Selective transduction of protease-rich tumors by matrix-metalloproteinase-targeted retroviral vectors.
We recently showed that retroviral vectors can be targeted through protease substrate interactions. Infectivity is blocked by a polypeptide fused to the viral envelope glycoprotein (SU) and is restored when a protease cleaves the connecting linker, releasing the inhibitory polypeptide from the viral surface. Protease specificity is achieved by engineering the sequence of the linker. Here, using two different matrix-metalloproteinase (MMP)-activatable vectors, we demonstrated highly efficient and selective transduction of MMP-rich target cells in a heterogeneous cell population. In vivo, the MMP-targeted vectors showed strong selectivity for MMP-rich tumor xenografts. Protease-activatable vectors offer new possibilities for in vivo targeting of gene delivery. (+info)
Expression of metalloproteinases and their inhibitors in blood vessels in human endometrium.
Matrix metalloproteinases (MMPs) are zinc-requiring enzymes that can degrade components of the extracellular matrix and that are implicated in tissue remodeling. Their role in the onset of menstruation in vivo has been proven; however, the expression and functions of MMPs and tissue inhibitors of metalloproteinases (TIMPs) in vascular structures are poorly understood. We determined by immunocytochemistry, using characterized monoclonal antibodies, the distribution of MMPs and of their inhibitors TIMP-1 and TIMP-2 in the endometrium during the menstrual cycle. MMP-1, MMP-2, MMP-3, MMP-9, TIMP-1, and TIMP-2 had differing distributions and patterns of expression. In addition to the localization of MMP-9 in the epithelium and of MMP-2, MMP-3, and MMP-1 in the stromal tissue, these MMPs were detected in the vascular structures. MMP-2 (72-kDa gelatinase) and tissue inhibitors TIMP-1 and TIMP-2 were detectable in vessels throughout the cycle. In contrast, MMP-3 (stromelysin-1) was detected only in late-secretory and menstrual endometrial vessels, while MMP-9 (92-kDa gelatinase) was detected in spiral arteries during the secretory phase and in vascular structures during the midfollicular and menstrual phases. The expression of MMP-2 and MMP-9 in endometrial vessels during the proliferative and secretory periods suggests their relationship to vascular growth and angiogenesis. The pronounced expression of MMP-3 (stromelysin-1) in the vessels situated in the superficial endometrial layer during menses suggests that this metalloproteinase initiates damage in the vascular wall during menstrual breakdown. The finding of an intense expression of TIMP-1 and TIMP-2 in the vessels delineating necrotic from non-necrotic areas during menses also suggests that they could limit tissue damage, allowing regeneration of the endometrium after menses. These data indicate that, in addition to expression in epithelial cells and stromal tissue, MMPs are expressed in endometrial vascular cells in a cycle-specific pattern, consistent with regulation by steroid hormones and with specific roles in the vascular remodeling processes occurring in the endometrium during the cycle. (+info)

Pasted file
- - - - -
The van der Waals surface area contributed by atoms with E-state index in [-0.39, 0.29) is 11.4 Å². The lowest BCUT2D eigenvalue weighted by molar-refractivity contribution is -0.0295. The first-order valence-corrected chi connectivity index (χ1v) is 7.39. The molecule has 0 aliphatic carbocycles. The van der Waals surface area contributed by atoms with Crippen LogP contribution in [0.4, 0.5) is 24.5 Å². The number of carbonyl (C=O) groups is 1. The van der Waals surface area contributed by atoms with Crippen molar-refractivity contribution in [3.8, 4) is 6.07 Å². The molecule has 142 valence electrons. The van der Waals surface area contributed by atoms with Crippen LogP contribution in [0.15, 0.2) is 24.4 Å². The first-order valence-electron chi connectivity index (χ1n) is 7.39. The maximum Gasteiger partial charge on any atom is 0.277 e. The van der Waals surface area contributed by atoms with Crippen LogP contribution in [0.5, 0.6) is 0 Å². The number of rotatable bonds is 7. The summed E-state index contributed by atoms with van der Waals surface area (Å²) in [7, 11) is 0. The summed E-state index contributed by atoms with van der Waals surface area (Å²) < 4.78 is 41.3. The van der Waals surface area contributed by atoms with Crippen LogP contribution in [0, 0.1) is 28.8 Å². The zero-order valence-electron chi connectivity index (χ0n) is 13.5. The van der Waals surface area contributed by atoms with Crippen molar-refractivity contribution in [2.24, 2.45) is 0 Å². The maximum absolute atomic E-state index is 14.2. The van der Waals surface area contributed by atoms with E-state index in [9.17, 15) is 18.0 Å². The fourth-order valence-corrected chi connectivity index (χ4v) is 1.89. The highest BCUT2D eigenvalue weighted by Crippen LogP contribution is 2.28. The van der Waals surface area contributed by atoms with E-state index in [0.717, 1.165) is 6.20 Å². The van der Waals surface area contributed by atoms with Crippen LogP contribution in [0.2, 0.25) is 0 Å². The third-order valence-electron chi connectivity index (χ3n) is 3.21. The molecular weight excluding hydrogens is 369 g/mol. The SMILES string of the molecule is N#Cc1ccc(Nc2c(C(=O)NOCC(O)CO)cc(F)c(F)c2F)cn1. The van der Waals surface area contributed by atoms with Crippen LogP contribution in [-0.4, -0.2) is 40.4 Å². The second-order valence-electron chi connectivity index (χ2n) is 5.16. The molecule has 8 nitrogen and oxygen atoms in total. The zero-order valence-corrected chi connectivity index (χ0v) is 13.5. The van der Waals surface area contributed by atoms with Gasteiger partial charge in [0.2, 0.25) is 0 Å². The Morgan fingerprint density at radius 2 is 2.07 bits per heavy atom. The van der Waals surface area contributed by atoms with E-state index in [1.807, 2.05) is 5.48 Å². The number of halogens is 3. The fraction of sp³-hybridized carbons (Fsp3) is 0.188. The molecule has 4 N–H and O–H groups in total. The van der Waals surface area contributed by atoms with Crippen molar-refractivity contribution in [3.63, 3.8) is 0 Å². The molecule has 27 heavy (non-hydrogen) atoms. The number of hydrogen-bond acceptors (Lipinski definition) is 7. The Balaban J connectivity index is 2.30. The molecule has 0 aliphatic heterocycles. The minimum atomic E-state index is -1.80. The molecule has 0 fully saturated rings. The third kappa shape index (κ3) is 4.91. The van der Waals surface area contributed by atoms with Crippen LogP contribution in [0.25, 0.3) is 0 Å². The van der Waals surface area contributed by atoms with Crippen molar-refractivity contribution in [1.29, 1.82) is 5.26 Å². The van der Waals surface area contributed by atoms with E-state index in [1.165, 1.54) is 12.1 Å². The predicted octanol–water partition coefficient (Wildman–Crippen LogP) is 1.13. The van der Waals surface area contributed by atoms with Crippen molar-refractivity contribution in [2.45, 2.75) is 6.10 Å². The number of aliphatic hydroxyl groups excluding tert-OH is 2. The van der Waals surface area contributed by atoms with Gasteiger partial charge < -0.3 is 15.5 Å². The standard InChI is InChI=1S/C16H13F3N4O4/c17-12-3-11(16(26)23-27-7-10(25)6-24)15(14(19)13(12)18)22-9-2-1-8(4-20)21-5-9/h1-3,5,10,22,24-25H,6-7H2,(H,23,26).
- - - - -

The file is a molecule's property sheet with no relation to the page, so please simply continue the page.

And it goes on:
Regulation of matrix metalloproteinases (MMPs) and their tissue inhibitors in human myometrial smooth muscle cells by TGF-beta1.
The objective of the present study was to determine whether transforming growth factor beta (TGF-beta) regulates the expression of matrix metalloproteinases (MMP) and the tissue inhibitor of MMP (TIMP) in myometrial smooth muscle cells. Using primary cultures of human myometrial smooth muscle cells we found that these cells express MMP-1, MMP-3, TIMP-1 and TIMP-2 mRNA and protein, with significantly higher values of TIMP than MMP. We also found that TGF-beta1 (1 ng/ml) increased the expression of TIMP-1 mRNA, while it reduced the expression of MMP-1 and MMP-3 mRNA, compared with untreated controls. In addition, TGF-beta1 slightly increased the production of TIMP-1, but not TIMP-2. Production of MMP-1 and MMP-3 was reduced by treatment with TGF-beta1, compared with the untreated control. A major portion of MMP-1 released into the culture-conditioned media was in complex with TIMP-1, and the levels of this complex were reduced by treatment with TGF-beta1. In conclusion, the data indicate that myometrial smooth muscle cells express MMP and TIMP mRNA and protein, and their expression is differentially regulated by TGF-beta1. Such a differential regulation of MMP and TIMP by TGF-beta may influence the rate of extracellular matrix (ECM) turnover following tissue injury, induced during myomectomy and Caesarean section, or in leiomyomas during growth. (+info)